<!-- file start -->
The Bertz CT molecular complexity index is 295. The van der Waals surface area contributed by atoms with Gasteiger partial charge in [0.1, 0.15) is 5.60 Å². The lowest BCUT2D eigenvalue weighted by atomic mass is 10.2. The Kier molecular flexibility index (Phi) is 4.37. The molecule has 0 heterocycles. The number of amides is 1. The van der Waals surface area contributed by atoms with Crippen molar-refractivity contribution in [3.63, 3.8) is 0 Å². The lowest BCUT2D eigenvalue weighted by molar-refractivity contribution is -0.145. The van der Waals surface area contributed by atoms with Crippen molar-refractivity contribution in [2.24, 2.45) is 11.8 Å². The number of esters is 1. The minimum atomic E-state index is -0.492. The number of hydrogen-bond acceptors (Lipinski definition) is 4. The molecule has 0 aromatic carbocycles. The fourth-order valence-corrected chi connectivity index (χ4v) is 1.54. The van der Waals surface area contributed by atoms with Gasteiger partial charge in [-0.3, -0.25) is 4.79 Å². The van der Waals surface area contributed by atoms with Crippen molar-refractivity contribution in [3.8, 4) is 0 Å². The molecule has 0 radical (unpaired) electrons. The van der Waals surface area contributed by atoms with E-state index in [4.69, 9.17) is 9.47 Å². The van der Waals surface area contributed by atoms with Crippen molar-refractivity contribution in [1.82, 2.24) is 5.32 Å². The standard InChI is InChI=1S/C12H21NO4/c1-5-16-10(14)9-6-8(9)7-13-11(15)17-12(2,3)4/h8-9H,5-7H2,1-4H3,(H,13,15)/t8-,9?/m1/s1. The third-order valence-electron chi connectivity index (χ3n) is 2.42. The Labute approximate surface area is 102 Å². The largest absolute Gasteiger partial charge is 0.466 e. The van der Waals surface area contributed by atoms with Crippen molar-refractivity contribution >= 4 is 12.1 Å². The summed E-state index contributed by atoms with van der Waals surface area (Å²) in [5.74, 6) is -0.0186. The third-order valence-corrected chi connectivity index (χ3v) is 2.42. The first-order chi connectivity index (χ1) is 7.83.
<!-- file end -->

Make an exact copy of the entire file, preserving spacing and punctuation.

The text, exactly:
The Bertz CT molecular complexity index is 295. The van der Waals surface area contributed by atoms with Gasteiger partial charge in [0.1, 0.15) is 5.60 Å². The lowest BCUT2D eigenvalue weighted by atomic mass is 10.2. The Kier molecular flexibility index (Phi) is 4.37. The molecule has 0 heterocycles. The number of amides is 1. The van der Waals surface area contributed by atoms with Crippen molar-refractivity contribution in [3.63, 3.8) is 0 Å². The lowest BCUT2D eigenvalue weighted by molar-refractivity contribution is -0.145. The van der Waals surface area contributed by atoms with Crippen molar-refractivity contribution in [2.24, 2.45) is 11.8 Å². The number of esters is 1. The minimum atomic E-state index is -0.492. The number of hydrogen-bond acceptors (Lipinski definition) is 4. The molecule has 0 aromatic carbocycles. The fourth-order valence-corrected chi connectivity index (χ4v) is 1.54. The van der Waals surface area contributed by atoms with Gasteiger partial charge in [-0.3, -0.25) is 4.79 Å². The van der Waals surface area contributed by atoms with Crippen molar-refractivity contribution in [3.8, 4) is 0 Å². The molecule has 0 radical (unpaired) electrons. The van der Waals surface area contributed by atoms with E-state index in [4.69, 9.17) is 9.47 Å². The van der Waals surface area contributed by atoms with Crippen molar-refractivity contribution in [1.82, 2.24) is 5.32 Å². The standard InChI is InChI=1S/C12H21NO4/c1-5-16-10(14)9-6-8(9)7-13-11(15)17-12(2,3)4/h8-9H,5-7H2,1-4H3,(H,13,15)/t8-,9?/m1/s1. The third-order valence-electron chi connectivity index (χ3n) is 2.42. The Labute approximate surface area is 102 Å². The largest absolute Gasteiger partial charge is 0.466 e. The van der Waals surface area contributed by atoms with Crippen molar-refractivity contribution >= 4 is 12.1 Å². The summed E-state index contributed by atoms with van der Waals surface area (Å²) in [5.74, 6) is -0.0186. The third-order valence-corrected chi connectivity index (χ3v) is 2.42. The first-order chi connectivity index (χ1) is 7.83.